His father said, “Okay.”

They moved his father's weights into the bedroom, his still-boxed ab roller, his clothes, and several shoeboxes, all duct-taped shut.

They plugged in their game as the sun set. It shone brightly through the map, casting a grid over the kitchen and their faces, and in that grid a brighter bruise, or a fog, like melted crayons. Joshua's father was blue and yellow in his face, from water and poisonous acid. Joshua's hands were green and brown from the plant zone. The throne room was cast on the refrigerator’s side.

They guided Alicia from the throne room's exit, down through one of the gateways opened by the dirt on her clothes, and then others unlocked by other infirmities. Joshua wanted to open some chips, but his father said they should save them for later. Soon they found the chamber of the orange cork. Joshua's father pressed the B button and Alicia took the cork. She drew her gun, solemn as pixels can. She fitted the cork inside the gun, pushing hard until it only stuck out a little – a flare at the end.

“Now it won't fire?” said Joshua.

His father shook his head.

“She's defenseless.”

His father nodded.

Their game became one of evasion. Alicia could still duck, could still jump. They spent the rest of the night running from enemies, seeking alternate routes – climbing previously neglected ladders, ducking behind rocks. When they could not duck the monsters they ran into them head-on, took the hit, and then used the brief invulnerability this granted to escape into the next room, where they would do it all again. Joshua's father paused often. He offered the controller to his son, who refused it every time. They were both sweating.

Some hours later Joshua woke up. He wiped his drool from the knee of his father's home pants.

“You're up,” said his father. “Look what I found.”

“She's on the floor,” said Joshua.

“I found the lead belt. You see?” It was a narrow band of pixels on her waist. She was propped up on her elbows, and her legs bent at the knees. The belt's buckle (unseen, but he knew it from the manual and the attract mode) pressed firmly to the floor. This was the weight that held her down. “This is all that happens when I try to attack,” said his father, and she pushed her arm up feebly, the blunted remains of her sword outstretched. It seemed less an assault than an offering. “And she can crawl.” He made her crawl.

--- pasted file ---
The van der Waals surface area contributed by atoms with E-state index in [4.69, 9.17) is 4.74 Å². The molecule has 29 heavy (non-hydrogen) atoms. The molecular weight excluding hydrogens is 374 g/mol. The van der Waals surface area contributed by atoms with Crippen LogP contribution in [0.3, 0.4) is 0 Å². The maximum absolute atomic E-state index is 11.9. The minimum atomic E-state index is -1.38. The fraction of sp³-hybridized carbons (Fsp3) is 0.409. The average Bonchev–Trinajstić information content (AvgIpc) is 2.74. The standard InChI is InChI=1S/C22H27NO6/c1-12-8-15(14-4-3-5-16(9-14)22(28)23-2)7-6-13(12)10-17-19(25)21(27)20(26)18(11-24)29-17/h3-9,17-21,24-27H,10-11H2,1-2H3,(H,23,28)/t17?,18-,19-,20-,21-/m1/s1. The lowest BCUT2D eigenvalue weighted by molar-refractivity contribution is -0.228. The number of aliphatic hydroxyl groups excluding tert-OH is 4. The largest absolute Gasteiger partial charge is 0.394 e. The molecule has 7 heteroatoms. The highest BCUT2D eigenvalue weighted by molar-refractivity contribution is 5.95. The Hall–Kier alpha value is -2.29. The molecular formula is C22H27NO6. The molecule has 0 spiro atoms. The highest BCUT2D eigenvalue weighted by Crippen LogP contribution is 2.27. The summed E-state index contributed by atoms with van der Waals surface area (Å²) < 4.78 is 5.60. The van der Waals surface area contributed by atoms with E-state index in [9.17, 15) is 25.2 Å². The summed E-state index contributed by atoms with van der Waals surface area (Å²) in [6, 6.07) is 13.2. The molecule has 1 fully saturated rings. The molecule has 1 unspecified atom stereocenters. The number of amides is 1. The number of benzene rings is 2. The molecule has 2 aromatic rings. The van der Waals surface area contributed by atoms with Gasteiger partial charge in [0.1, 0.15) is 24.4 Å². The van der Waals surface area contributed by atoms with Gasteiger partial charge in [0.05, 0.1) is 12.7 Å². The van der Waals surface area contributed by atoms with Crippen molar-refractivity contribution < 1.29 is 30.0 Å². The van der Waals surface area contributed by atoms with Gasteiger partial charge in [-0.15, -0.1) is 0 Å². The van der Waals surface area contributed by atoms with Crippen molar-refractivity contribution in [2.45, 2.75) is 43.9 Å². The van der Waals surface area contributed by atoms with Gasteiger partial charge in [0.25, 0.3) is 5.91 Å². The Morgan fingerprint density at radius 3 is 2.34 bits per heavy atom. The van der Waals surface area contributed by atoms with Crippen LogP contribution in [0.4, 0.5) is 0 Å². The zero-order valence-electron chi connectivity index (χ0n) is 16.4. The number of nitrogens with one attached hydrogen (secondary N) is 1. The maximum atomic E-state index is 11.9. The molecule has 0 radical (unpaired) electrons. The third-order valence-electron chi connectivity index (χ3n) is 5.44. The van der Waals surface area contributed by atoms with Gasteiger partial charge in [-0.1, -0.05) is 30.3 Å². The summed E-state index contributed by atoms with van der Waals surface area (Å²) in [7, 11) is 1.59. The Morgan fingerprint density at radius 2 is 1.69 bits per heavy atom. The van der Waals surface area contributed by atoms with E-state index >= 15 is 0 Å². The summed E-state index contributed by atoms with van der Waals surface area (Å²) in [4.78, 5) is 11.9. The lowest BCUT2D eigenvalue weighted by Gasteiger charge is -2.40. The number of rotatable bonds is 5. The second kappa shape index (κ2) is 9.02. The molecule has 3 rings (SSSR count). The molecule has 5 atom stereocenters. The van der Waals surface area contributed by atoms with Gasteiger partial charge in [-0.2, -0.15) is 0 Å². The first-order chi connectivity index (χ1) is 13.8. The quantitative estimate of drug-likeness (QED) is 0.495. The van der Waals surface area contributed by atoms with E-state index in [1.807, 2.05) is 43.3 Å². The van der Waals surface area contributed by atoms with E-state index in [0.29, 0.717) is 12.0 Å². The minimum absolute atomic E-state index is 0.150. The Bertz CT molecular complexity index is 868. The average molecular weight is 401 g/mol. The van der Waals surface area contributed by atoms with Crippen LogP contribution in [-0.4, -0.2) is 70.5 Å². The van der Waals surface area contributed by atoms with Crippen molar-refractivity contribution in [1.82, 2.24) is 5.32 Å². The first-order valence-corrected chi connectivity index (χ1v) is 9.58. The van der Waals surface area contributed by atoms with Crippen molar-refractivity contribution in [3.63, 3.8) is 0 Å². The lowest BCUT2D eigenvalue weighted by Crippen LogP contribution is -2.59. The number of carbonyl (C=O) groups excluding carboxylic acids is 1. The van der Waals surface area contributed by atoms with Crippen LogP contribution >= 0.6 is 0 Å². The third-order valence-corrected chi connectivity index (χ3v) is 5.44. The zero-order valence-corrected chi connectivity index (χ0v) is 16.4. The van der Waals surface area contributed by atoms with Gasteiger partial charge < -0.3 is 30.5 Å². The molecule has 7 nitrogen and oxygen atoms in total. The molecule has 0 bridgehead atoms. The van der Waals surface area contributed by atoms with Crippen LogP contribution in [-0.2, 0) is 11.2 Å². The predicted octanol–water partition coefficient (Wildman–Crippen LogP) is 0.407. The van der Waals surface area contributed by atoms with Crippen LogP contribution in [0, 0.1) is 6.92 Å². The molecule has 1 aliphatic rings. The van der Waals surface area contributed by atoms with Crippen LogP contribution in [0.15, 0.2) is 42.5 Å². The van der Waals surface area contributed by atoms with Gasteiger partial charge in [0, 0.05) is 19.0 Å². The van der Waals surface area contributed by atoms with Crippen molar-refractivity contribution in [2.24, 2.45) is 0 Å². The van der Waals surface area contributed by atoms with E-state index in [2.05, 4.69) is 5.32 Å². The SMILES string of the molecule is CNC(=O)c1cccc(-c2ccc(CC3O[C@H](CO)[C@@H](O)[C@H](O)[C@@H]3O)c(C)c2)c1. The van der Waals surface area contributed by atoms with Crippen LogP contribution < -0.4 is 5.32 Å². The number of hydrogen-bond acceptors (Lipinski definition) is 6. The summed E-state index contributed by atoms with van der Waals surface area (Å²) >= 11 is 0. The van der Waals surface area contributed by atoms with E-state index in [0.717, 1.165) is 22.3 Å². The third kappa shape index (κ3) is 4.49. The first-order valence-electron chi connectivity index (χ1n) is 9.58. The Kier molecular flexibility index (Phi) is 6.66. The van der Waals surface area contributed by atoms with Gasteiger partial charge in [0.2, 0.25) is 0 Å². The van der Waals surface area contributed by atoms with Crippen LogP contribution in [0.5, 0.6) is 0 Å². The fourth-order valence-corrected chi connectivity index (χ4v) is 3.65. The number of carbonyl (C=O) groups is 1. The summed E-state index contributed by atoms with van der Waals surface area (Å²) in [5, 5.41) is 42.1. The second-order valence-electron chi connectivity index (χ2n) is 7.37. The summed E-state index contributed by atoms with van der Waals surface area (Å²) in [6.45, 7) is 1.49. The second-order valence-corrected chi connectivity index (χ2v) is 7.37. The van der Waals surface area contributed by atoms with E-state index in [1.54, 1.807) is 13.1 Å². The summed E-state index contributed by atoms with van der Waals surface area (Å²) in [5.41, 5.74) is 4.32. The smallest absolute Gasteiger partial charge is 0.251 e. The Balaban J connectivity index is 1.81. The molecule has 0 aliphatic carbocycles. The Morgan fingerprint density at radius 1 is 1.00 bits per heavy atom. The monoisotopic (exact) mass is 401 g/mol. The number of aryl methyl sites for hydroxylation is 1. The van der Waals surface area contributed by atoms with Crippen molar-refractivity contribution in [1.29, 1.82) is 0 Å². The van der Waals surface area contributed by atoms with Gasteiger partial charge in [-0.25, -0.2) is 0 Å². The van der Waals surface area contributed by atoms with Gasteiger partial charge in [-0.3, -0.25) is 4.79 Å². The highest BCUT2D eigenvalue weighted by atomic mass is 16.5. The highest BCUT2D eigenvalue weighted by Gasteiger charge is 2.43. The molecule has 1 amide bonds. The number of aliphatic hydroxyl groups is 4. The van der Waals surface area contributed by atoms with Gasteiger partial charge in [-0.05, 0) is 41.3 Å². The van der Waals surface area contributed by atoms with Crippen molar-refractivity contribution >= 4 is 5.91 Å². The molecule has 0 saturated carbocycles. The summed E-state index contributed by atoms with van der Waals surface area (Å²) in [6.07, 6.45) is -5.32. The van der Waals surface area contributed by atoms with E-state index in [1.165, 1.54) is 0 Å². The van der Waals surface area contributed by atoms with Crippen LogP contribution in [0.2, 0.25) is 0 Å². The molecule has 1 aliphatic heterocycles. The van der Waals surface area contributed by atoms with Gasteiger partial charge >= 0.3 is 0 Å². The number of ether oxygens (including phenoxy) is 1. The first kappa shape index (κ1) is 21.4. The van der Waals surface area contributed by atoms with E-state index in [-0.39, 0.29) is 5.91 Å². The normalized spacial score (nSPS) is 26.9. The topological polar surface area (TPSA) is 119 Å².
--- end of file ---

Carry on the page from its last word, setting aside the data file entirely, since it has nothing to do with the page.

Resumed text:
“We are so screwed,” said Joshua. “Dad, we're never going to get anywhere like this, and we still need the sunglasses.”

“Maybe we can't win,” said his father. “That's life too, I guess.”

It was not clear how they could leave the chamber.

After some crawling around on the floor, they discovered there were bricks in the wall, low bricks, that could be destroyed with her blunted sword. The world of their game was riddled and undermined all over with tunnels just large enough for crawling. These tunnels were sometimes visible to the players, but often not. Often they were obscured by rock or tree roots, or lava flow, or water. The only way to know she still moved was the slow scrolling of the screen. Joshua said, “Where do you think the tunnels came from?”

“I bet the sticky worm made them,” said his father.

Trees rolled by, and their stumps. Ever-burning candles. Caverns and rock formations. They saw what they had seen before from new angles. Joshua drew the tunnels into the map, which had filled most of the graph paper. They were black lines, spiraling toward the center of the map as his father made his way. But there were many dead ends in the tunnels. Father and son knew they had hit a dead end when the scrolling stopped. Then they turned back.

When Joshua woke again he was alone on the couch. His legs were tangled in his lone wolf blanket, his shoes and socks removed. He wiped the drool from his chin and nose. The couch was crusted on its arm with his snot. He went to the bathroom. The previous tenant had left a framed picture of Greta Garbo, smoking, on the wall. There was a small peacock feather in her hat. She looked happy.


Joshua's father talked about places they could go for vacation. Santa Clause, Indiana was a top contender. They had Holiday World, which was also a water park now. “World's biggest wooden roller coaster,” said his father.

“No kidding,” said Joshua.